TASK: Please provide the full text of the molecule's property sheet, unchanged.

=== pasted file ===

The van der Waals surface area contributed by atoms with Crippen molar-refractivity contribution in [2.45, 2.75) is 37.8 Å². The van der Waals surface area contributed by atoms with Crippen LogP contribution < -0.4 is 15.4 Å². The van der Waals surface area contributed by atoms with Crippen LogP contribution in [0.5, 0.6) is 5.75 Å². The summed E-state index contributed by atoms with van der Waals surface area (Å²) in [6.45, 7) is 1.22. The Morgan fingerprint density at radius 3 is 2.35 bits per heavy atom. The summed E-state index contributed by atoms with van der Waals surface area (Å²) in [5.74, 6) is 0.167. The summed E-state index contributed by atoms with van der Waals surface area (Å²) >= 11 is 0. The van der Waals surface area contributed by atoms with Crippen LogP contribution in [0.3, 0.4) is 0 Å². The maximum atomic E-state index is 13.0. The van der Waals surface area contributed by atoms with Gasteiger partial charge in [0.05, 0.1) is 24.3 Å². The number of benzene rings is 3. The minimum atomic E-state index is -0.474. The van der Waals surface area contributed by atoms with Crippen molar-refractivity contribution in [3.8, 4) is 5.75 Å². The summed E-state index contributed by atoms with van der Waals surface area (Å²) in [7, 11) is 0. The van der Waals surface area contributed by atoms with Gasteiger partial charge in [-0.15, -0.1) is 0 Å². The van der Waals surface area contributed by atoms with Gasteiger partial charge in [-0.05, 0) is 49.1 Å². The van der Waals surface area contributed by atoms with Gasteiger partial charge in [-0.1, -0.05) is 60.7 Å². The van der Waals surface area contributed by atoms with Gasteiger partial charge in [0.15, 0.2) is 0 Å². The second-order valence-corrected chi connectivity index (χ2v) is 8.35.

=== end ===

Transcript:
The van der Waals surface area contributed by atoms with Crippen molar-refractivity contribution in [2.45, 2.75) is 37.8 Å². The van der Waals surface area contributed by atoms with Crippen LogP contribution < -0.4 is 15.4 Å². The van der Waals surface area contributed by atoms with Crippen LogP contribution in [0.5, 0.6) is 5.75 Å². The summed E-state index contributed by atoms with van der Waals surface area (Å²) in [6.45, 7) is 1.22. The Morgan fingerprint density at radius 3 is 2.35 bits per heavy atom. The summed E-state index contributed by atoms with van der Waals surface area (Å²) in [5.74, 6) is 0.167. The summed E-state index contributed by atoms with van der Waals surface area (Å²) >= 11 is 0. The van der Waals surface area contributed by atoms with Crippen LogP contribution in [0.3, 0.4) is 0 Å². The maximum atomic E-state index is 13.0. The van der Waals surface area contributed by atoms with Gasteiger partial charge in [0.05, 0.1) is 24.3 Å². The number of benzene rings is 3. The minimum atomic E-state index is -0.474. The van der Waals surface area contributed by atoms with Crippen molar-refractivity contribution in [3.8, 4) is 5.75 Å². The summed E-state index contributed by atoms with van der Waals surface area (Å²) in [7, 11) is 0. The van der Waals surface area contributed by atoms with Gasteiger partial charge in [-0.15, -0.1) is 0 Å². The van der Waals surface area contributed by atoms with Gasteiger partial charge in [-0.05, 0) is 49.1 Å². The van der Waals surface area contributed by atoms with Gasteiger partial charge in [-0.1, -0.05) is 60.7 Å². The van der Waals surface area contributed by atoms with Gasteiger partial charge in [0.15, 0.2) is 0 Å². The second-order valence-corrected chi connectivity index (χ2v) is 8.35.